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What Constitutes an Urgent Parenting Issue in the Time of COVID-19?

Emily Hanberry

Associate

Tel:       403.692.5217
Email:  ehanberry@vogel-llp.ca

Given the ongoing COVID-19 pandemic, Courts throughout Alberta (and throughout Canada) are operating on a very limited basis and only permitting urgent cases to proceed. This is difficult for many litigants who have either had their previously scheduled court matters adjourned indefinitely, or who feel they are facing an urgent issue but are uncertain with respect to whether they meet the Courts’ ever-changing definition of “urgent.”

So – how do you determine if your case is “urgent” enough to warrant an emergency application to the Court during these strange times? What does the Court consider in determining whether or not case is urgent?

A recent case out of Ontario, Ribeiro v. Wright, 2020 ONSC 1829, sheds some light on how the Courts’ determine urgency in the current circumstances. In this case, the Ontario Superior Court of Justice made the following helpful comments with respect to its’ thought process in determining whether or not a case is urgent enough to proceed during the pandemic:

  • In most situations there should be a presumption that existing parenting arrangements and schedules should continue, subject to whatever modifications may be necessary to ensure that all COVID-19 precautions are adhered to – including strict social distancing.
  • In some cases, custodial or access parents may have to forego their times with a child, if the parent is subject to some specific personal restriction (for example, under self-isolation for a 14 day period as a result of recent travel; personal illness; or exposure to illness).
  • In some cases, a parent’s personal risk factors (through employment or associations, for example) may require controls with respect to their direct contact with a child.
  • And sadly, in some cases a parent’s lifestyle or behaviour in the face of COVID-19 (for example, failing to comply with social distancing; or failing to take reasonable health-precautions) may raise sufficient concerns about parental judgment that direct parent-child contact will have to be reconsidered.  There will be zero tolerance for any parent who recklessly exposes a child (or members of the child’s household) to any COVID-19 risk.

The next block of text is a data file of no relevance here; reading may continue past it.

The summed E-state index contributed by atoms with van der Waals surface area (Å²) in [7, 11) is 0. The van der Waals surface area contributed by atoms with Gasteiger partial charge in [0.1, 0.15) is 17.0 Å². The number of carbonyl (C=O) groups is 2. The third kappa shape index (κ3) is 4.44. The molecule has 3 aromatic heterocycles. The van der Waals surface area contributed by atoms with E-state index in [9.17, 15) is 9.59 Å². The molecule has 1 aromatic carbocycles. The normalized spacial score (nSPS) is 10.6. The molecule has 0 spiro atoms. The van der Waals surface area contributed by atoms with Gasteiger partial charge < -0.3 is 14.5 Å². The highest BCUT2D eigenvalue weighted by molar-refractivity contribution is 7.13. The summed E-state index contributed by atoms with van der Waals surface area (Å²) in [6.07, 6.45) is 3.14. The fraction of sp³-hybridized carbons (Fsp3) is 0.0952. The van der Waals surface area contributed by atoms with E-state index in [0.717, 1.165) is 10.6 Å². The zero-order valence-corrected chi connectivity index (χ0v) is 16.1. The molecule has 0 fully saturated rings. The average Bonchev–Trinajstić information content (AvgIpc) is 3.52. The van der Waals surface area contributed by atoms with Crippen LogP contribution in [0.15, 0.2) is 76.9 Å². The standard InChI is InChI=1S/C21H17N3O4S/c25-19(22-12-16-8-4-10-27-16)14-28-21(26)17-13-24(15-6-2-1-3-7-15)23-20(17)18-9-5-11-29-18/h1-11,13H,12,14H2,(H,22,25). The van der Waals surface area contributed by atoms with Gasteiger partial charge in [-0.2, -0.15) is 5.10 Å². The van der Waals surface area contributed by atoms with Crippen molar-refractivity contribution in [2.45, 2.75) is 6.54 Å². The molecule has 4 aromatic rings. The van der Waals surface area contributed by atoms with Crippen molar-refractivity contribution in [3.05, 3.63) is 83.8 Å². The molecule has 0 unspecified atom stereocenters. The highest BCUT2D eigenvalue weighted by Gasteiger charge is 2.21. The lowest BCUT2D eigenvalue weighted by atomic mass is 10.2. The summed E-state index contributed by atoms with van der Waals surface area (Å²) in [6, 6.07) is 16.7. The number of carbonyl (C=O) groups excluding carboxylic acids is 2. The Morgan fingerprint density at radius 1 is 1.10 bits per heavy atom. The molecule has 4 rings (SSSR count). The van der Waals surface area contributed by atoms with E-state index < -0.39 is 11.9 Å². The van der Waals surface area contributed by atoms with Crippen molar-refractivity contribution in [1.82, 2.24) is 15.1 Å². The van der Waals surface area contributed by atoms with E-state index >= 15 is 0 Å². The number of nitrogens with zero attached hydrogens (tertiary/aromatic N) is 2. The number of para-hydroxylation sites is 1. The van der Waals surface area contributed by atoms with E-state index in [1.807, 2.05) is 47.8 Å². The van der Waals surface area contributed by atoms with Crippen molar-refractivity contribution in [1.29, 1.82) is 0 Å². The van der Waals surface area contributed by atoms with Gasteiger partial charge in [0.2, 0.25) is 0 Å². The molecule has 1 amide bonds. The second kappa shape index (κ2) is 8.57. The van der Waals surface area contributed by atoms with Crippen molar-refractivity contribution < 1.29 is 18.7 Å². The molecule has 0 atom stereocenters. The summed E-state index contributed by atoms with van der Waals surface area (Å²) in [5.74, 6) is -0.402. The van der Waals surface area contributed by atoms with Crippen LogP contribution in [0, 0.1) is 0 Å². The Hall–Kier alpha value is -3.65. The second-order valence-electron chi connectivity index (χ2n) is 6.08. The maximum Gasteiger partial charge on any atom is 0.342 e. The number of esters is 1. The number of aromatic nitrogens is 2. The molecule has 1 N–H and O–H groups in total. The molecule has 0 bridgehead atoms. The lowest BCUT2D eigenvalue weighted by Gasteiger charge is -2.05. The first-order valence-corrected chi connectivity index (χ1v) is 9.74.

• Transitional arrangements at exchange times may create their own issues.  At every stage, the social distancing imperative will have to be safeguarded.  This may result in changes to transportation, exchange locations, or any terms of supervision.
  • And in blended family situations, parents will need assurance that COVID-19 precautions are being maintained in relation to each person who spends any amount of time in a household – including children of former relationships.
  • If a parent has a concern that COVID-19 creates an urgent issue in relation to a parenting arrangement, they may initiate an emergency motion – but they should not presume that the existence of the COVID-19 crisis will automatically result in a suspension of in-person parenting time.  They should not even presume that raising COVID-19 considerations will necessarily result in an urgent hearing. We will deal with COVID-19 parenting issues on a case-by-case basis.
    • The parent initiating an urgent motion on this topic will be required to provide specific evidence or examples of behavior or plans by the other parent which are inconsistent with COVID-19 protocols.
    • The parent responding to such an urgent motion will be required to provide specific and absolute reassurance that COVID-19 safety measures will be meticulously adhered to – including social distancing; use of disinfectants; compliance with public safety directives; etc.
    • Both parents will be required to provide very specific and realistic time-sharing proposals which fully address all COVID-19 considerations, in a child-focused manner.
    • Judges will likely take judicial notice of the fact that social distancing is now becoming both commonplace and accepted, given the number of public facilities which have now been closed.  This is a very good time for both custodial and access parents to spend time with their child at home.

If you have a question about your family law case, or think you may be dealing with an urgent issue that requires immediate attention, contact the experienced family law lawyers at Vogel LLP. We are here to help you during these difficult times.

2020-04-30T12:42:59-06:00May 4th, 2020|

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